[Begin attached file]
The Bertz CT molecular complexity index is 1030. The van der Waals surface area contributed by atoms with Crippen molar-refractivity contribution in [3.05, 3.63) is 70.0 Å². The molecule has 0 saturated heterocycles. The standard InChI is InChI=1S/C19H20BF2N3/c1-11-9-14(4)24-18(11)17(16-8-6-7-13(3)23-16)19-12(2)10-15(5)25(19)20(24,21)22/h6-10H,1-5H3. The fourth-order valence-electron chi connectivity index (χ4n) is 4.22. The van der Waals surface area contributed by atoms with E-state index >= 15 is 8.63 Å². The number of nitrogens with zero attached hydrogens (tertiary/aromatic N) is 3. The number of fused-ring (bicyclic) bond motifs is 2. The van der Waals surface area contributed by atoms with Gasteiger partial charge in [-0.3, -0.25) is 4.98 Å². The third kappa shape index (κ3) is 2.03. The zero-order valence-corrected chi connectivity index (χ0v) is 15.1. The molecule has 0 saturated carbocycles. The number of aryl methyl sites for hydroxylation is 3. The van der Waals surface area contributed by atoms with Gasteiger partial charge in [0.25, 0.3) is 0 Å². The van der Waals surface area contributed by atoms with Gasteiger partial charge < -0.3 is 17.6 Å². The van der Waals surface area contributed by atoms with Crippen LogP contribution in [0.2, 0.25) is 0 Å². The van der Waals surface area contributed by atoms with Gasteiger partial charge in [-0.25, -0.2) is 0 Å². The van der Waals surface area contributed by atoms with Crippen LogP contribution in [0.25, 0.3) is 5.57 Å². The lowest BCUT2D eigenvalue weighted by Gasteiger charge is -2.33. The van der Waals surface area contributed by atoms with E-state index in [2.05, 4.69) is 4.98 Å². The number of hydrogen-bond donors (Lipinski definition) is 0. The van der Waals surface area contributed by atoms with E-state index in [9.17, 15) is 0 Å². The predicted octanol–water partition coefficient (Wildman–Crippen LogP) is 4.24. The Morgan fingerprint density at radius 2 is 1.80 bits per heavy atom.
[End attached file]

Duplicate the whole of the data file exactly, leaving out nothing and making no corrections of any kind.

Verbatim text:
The Bertz CT molecular complexity index is 1030. The van der Waals surface area contributed by atoms with Crippen molar-refractivity contribution in [3.05, 3.63) is 70.0 Å². The molecule has 0 saturated heterocycles. The standard InChI is InChI=1S/C19H20BF2N3/c1-11-9-14(4)24-18(11)17(16-8-6-7-13(3)23-16)19-12(2)10-15(5)25(19)20(24,21)22/h6-10H,1-5H3. The fourth-order valence-electron chi connectivity index (χ4n) is 4.22. The van der Waals surface area contributed by atoms with E-state index >= 15 is 8.63 Å². The number of nitrogens with zero attached hydrogens (tertiary/aromatic N) is 3. The number of fused-ring (bicyclic) bond motifs is 2. The van der Waals surface area contributed by atoms with Gasteiger partial charge in [-0.3, -0.25) is 4.98 Å². The third kappa shape index (κ3) is 2.03. The zero-order valence-corrected chi connectivity index (χ0v) is 15.1. The molecule has 0 saturated carbocycles. The number of aryl methyl sites for hydroxylation is 3. The van der Waals surface area contributed by atoms with Gasteiger partial charge in [0.25, 0.3) is 0 Å². The van der Waals surface area contributed by atoms with Gasteiger partial charge < -0.3 is 17.6 Å². The van der Waals surface area contributed by atoms with Crippen LogP contribution in [0.2, 0.25) is 0 Å². The van der Waals surface area contributed by atoms with Gasteiger partial charge in [-0.25, -0.2) is 0 Å². The van der Waals surface area contributed by atoms with Crippen LogP contribution in [0.25, 0.3) is 5.57 Å². The lowest BCUT2D eigenvalue weighted by Gasteiger charge is -2.33. The van der Waals surface area contributed by atoms with E-state index in [2.05, 4.69) is 4.98 Å². The number of hydrogen-bond donors (Lipinski definition) is 0. The van der Waals surface area contributed by atoms with E-state index in [9.17, 15) is 0 Å². The predicted octanol–water partition coefficient (Wildman–Crippen LogP) is 4.24. The Morgan fingerprint density at radius 2 is 1.80 bits per heavy atom.